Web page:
|[Note Guidelines] Photographer's Note|
|The Dark-eyed Junco, Junco hyemalis, is the best-known species of junco, a genus of small American sparrows.|
Adults generally have gray heads, necks, and breasts, gray or brown backs and wings, and a white belly. The white outer tail feathers flash distinctively in flight. The bill is usually pale pinkish.The males tend to have darker, more conspicuous markings than the female. Juveniles often have pale streaks and may even be mistaken for Vesper Sparrows until they acquire adult plumage at 2 to 3 months. There are several regional variations. The four main groups were formerly considered separate species, but they interbreed in areas of contact. The Guadalupe Junco is also sometimes considered part of this species.
The Slate-colored Junco (J. hyemalis hyemalis, carolinensis, and cismontanus) has a dark slate-gray head, breast and upper parts. Females are brownish gray, sometimes with reddish-brown flanks. It is found in North America in taiga forests from Alaska to Newfoundland and south to the Appalachian Mountains, wintering through most of the U. S.; it is relatively common in its range.
The White-winged Junco (J. hyemalis aikeni) has a medium gray head, breast, and upperparts with white wing bars. Females are washed brownish. It has more white in the tail than the other forms. It is a common endemic breeder in the Black Hills area of South Dakota, Wyoming, Nebraska, and Montana, and winters south to northeastern New Mexico.
The Oregon Junco (J. hyemalis oreganus, shufeldti, montanus, thurberi, pinosus, pontilis, and townsendi) is found on the Pacific coast mountains from southeastern Alaska to extreme northern Baja California, wintering to the Great Plains and northern Sonora. It has a blackish-gray head and breast with a brown back and wings and reddish flanks, tending toward duller and paler plumage in the inland and southern parts of its range. This is the most common form in the west. There is current debate about whether to list Junco oreganus as a separate species, instead of just a subspecies.
The Pink-sided Junco (J. hyemalis mearnsi, often considered part of the Oregon group) has a gray head and breast, lighter than in the Oregon group, with a brown back and wings. It has pinkish-cinnamon color that is richer and covers more of the flanks and breast than in the Oregon. It breeds in the northern Rocky Mountains from southern Alberta to eastern Idaho and western Wyoming; it winters in central Idaho and nearby Montana and from southwestern South Dakota, southern Wyoming, and northern Utah to northern Sonora and Chihuahua.
The Gray-headed Junco (J. hyemalis caniceps) breeds in the southern Rocky Mountains from Colorado to central Arizona and New Mexico, and winters into northern Mexico. It is mainly rather light gray on top with a rusty back.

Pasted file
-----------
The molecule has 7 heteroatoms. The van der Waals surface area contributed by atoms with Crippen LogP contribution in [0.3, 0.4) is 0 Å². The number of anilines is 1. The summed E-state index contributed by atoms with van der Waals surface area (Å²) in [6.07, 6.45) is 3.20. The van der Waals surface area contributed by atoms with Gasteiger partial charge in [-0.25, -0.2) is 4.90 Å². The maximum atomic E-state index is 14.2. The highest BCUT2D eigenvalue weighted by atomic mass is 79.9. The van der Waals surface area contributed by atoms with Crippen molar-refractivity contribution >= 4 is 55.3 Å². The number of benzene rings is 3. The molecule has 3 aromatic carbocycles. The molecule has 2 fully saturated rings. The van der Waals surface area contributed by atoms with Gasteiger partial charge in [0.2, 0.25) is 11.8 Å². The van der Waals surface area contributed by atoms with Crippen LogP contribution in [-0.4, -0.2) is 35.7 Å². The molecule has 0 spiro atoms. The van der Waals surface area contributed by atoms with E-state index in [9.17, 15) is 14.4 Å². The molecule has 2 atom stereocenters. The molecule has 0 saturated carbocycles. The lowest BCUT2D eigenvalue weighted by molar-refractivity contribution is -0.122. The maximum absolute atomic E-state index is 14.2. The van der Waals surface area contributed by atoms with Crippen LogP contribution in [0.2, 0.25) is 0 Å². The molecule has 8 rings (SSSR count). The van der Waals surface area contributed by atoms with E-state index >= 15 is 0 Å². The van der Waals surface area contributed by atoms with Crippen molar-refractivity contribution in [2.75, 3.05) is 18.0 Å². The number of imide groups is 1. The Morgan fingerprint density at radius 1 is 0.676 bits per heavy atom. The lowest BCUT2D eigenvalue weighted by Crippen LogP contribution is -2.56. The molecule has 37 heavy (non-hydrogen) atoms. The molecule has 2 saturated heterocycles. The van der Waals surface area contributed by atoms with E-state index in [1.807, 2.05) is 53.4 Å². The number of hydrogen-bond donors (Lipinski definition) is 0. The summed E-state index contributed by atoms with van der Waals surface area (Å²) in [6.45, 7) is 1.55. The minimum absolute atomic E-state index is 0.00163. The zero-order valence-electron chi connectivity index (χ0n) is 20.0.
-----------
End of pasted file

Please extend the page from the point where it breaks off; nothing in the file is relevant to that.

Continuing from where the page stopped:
The Red-backed Junco (J. hyemalis dorsalis, often included in a "Gray-headed" group) is found in the southern mountains of Arizona and New Mexico. It differs from the "Gray-headed" Junco in having a more silvery bill with a dark upper mandible, a variable amount of rust on the wings, and pale underparts. This makes it similar to the Yellow-eyed Junco except for the dark eye. It does not overlap with Yellow-eyed Junco in breeding range.
The song is a trill similar to the Chipping Sparrow's, except that the Red-backed's song is more complex, similar to the Yellow-eyed Junco's. Calls include "tick" sounds and very high-pitched tinkling chips. A sample of their song can be heard at the USGS web site or at the Cornell University Ornithology Lab web site.
These birds forage on the ground. In winter, they often forage in flocks that may comprise several races. They mainly eat insects and seeds.
Their breeding habitat is coniferous or mixed forest areas throughout North America. They usually nest in a cup-shaped depression on the ground, well hidden by vegetation or other material, although nests are sometimes found in the lower branches of a shrub or tree. The nests have an outer diameter of about 10cm and are lined with fine grasses and hair.
Normally two broods of 4 eggs are laid during the breeding season. They are incubated by the female for 12 to 13 days. The slightly glossy egg shells are grayish or pale bluish-white and heavily spotted (sometimes splotched) with various shades of brown, purple or gray. The spotting is concentrated at the large end of the egg. Young leave nest between 11 and 14 days of hatching.
Northern birds migrate further south; many populations are permanent residents or altitudinal migrants. In winter, juncos are familiar in and around towns, and in many places are the most common birds at feeders. The Slate-colored Junco is a rare vagrant to western Europe and has wintered in Great Britain, usually in a domestic garden.
NinaM, kjpweb, CeltickRanger, Luis52, crs, pvs has marked this note useful
Only registered TrekNature members may rate photo notes.